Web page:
Introduction: Arduino Odometer for Bike (1.1 MA Total Current, No Display)

Here is a simple, (somewhat) compact, and low power (only about 1.1 mA current draw) odometer that can be installed on a bicycle. Wheel rotations are detected by voltage spikes generated from a magnet (zip-tied to a spoke) moving near a wire coil (mounted on a chain stay). In order to keep this project simple and low-current, there is no display. To see distance traveled, the user must use the Arduino serial monitor.


Arduino (any board should work - even a LilyPad - but these instructions are for the Arduino Micro (with ATmega32U4). Use any non-32U4 board at your own risk)

Op Amp IC (I used the LM 324, but if you use the NTE889M, you can get power draw of the entire odometer system down to about .6 mA)

Battery (anything from 3V - 5V. No higher, since we shall bypass the regulator to avoid the quiescent current of the Arduino's on-board 5V regulator. I used a 1200 mAh 3-cell 3.6V rechargeable NiMH battery pack for an over 1 month battery life! If you want to make it more compact, a 3V 240 mAh CR2032 coin cell battery would still be suitable)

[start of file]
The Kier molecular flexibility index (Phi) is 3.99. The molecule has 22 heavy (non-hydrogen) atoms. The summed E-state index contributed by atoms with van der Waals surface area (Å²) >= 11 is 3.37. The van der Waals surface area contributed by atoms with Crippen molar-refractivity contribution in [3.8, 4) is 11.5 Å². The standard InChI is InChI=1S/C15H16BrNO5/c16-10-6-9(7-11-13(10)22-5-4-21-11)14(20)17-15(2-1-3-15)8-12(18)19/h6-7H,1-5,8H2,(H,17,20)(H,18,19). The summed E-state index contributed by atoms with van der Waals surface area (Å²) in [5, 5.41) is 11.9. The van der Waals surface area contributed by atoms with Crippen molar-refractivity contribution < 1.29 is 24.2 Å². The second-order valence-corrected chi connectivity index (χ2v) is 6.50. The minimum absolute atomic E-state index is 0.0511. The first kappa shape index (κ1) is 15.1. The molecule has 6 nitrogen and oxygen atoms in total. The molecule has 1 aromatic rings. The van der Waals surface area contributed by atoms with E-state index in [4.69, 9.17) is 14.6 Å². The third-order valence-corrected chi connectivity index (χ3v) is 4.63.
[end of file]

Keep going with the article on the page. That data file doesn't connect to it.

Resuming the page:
Jumper Wires

Wire Coil (I ripped one out a wire coil from a "wall wart" power supply)

Small Bar Magnet (must be axially magnetized if you follow this instructable for the mounting of the magnet and coil - or feel free to do what you want as long as wheel rotations provide a changing magnetic flux through the mounted wire coil)

Breadboard (Or if you are daring enough, solder it to perfboard)

Enclosure (I used a Wrigley's Spearmint chewing gum tin)


-----------OPTIONAL ITEMS-----------

Barrel Jack and connector (for quick installation and removal)

Power Switch (with such low power consumption, you may find a switch more trouble than it's worth!)


Step 1: The Circuit

I designed the circuit in Fritzing. Build as shown in the .fzz file. I didn't see a barrel jack plug in the Fritzing parts, so I just connected the wires from L1 directly to the barrel jack. Also, disregard the unrouted connections in Breadboard view. The connections are routed, but Fritzing isn't recognising any wires connected to the Arduino in the Breadboard view. I did not have any trouble with this in the Schematic view. If you have any questions, please ask in the comments or message me.

Note that polarity does not matter for L1 and the barrel jack.

Step 2: The Sketch

Below are the Arduino sketches you will need to use the odometer. I also included the .ino files (code is the same as listed below, but you may want to download the .ino files since nuisance HTML tags may appear in the embedded code)